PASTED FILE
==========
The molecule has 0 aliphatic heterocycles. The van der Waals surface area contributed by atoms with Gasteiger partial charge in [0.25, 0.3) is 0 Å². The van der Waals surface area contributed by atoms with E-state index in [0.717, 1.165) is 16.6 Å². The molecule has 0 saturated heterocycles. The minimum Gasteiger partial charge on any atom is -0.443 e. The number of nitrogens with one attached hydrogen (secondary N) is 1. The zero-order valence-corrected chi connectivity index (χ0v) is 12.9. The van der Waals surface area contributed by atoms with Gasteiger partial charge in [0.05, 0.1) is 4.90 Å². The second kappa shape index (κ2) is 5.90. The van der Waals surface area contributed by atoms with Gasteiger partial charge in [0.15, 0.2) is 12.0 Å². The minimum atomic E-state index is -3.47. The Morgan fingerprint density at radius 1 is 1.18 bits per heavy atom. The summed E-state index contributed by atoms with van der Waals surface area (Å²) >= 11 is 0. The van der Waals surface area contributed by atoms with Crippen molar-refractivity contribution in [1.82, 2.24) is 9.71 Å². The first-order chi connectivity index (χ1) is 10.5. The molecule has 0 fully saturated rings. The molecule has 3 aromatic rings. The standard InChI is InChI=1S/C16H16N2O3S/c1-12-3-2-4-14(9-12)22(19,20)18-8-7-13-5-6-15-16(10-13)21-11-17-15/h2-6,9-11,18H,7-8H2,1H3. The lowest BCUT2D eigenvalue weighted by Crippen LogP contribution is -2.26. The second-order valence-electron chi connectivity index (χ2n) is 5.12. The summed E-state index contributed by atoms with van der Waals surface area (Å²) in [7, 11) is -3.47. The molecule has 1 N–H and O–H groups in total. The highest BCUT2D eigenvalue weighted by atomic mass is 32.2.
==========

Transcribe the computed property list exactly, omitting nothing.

The molecule has 0 aliphatic heterocycles. The van der Waals surface area contributed by atoms with Gasteiger partial charge in [0.25, 0.3) is 0 Å². The van der Waals surface area contributed by atoms with E-state index in [0.717, 1.165) is 16.6 Å². The molecule has 0 saturated heterocycles. The minimum Gasteiger partial charge on any atom is -0.443 e. The number of nitrogens with one attached hydrogen (secondary N) is 1. The zero-order valence-corrected chi connectivity index (χ0v) is 12.9. The van der Waals surface area contributed by atoms with Gasteiger partial charge in [0.05, 0.1) is 4.90 Å². The second kappa shape index (κ2) is 5.90. The van der Waals surface area contributed by atoms with Gasteiger partial charge in [0.15, 0.2) is 12.0 Å². The minimum atomic E-state index is -3.47. The Morgan fingerprint density at radius 1 is 1.18 bits per heavy atom. The summed E-state index contributed by atoms with van der Waals surface area (Å²) >= 11 is 0. The van der Waals surface area contributed by atoms with Crippen molar-refractivity contribution in [1.82, 2.24) is 9.71 Å². The first-order chi connectivity index (χ1) is 10.5. The molecule has 0 fully saturated rings. The molecule has 3 aromatic rings. The standard InChI is InChI=1S/C16H16N2O3S/c1-12-3-2-4-14(9-12)22(19,20)18-8-7-13-5-6-15-16(10-13)21-11-17-15/h2-6,9-11,18H,7-8H2,1H3. The lowest BCUT2D eigenvalue weighted by Crippen LogP contribution is -2.26. The second-order valence-electron chi connectivity index (χ2n) is 5.12. The summed E-state index contributed by atoms with van der Waals surface area (Å²) in [7, 11) is -3.47. The molecule has 1 N–H and O–H groups in total. The highest BCUT2D eigenvalue weighted by atomic mass is 32.2.